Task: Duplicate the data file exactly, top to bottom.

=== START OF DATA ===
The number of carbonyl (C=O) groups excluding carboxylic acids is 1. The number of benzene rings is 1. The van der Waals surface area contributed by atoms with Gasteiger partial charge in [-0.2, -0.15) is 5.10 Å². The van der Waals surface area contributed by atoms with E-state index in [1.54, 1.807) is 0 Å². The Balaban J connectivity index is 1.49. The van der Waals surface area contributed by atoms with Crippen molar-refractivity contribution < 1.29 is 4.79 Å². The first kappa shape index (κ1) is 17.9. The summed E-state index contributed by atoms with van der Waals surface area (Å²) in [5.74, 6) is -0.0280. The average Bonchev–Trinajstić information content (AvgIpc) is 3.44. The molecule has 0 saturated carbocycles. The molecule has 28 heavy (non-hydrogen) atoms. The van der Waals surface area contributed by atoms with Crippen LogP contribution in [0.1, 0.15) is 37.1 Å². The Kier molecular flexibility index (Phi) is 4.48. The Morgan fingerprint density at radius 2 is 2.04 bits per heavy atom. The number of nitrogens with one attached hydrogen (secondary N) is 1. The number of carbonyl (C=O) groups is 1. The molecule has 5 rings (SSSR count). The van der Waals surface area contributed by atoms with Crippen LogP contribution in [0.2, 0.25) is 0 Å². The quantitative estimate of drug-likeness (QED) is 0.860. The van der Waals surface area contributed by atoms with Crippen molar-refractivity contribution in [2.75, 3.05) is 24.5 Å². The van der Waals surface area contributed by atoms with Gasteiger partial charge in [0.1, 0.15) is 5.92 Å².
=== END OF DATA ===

The number of carbonyl (C=O) groups excluding carboxylic acids is 1. The number of benzene rings is 1. The van der Waals surface area contributed by atoms with Gasteiger partial charge in [-0.2, -0.15) is 5.10 Å². The van der Waals surface area contributed by atoms with E-state index in [1.54, 1.807) is 0 Å². The Balaban J connectivity index is 1.49. The van der Waals surface area contributed by atoms with Crippen molar-refractivity contribution < 1.29 is 4.79 Å². The first kappa shape index (κ1) is 17.9. The summed E-state index contributed by atoms with van der Waals surface area (Å²) in [5.74, 6) is -0.0280. The average Bonchev–Trinajstić information content (AvgIpc) is 3.44. The molecule has 0 saturated carbocycles. The molecule has 28 heavy (non-hydrogen) atoms. The van der Waals surface area contributed by atoms with Crippen LogP contribution in [0.1, 0.15) is 37.1 Å². The Kier molecular flexibility index (Phi) is 4.48. The Morgan fingerprint density at radius 2 is 2.04 bits per heavy atom. The number of nitrogens with one attached hydrogen (secondary N) is 1. The number of carbonyl (C=O) groups is 1. The molecule has 5 rings (SSSR count). The van der Waals surface area contributed by atoms with Crippen LogP contribution in [0.2, 0.25) is 0 Å². The quantitative estimate of drug-likeness (QED) is 0.860. The van der Waals surface area contributed by atoms with Crippen molar-refractivity contribution in [2.75, 3.05) is 24.5 Å². The van der Waals surface area contributed by atoms with Gasteiger partial charge in [0.1, 0.15) is 5.92 Å².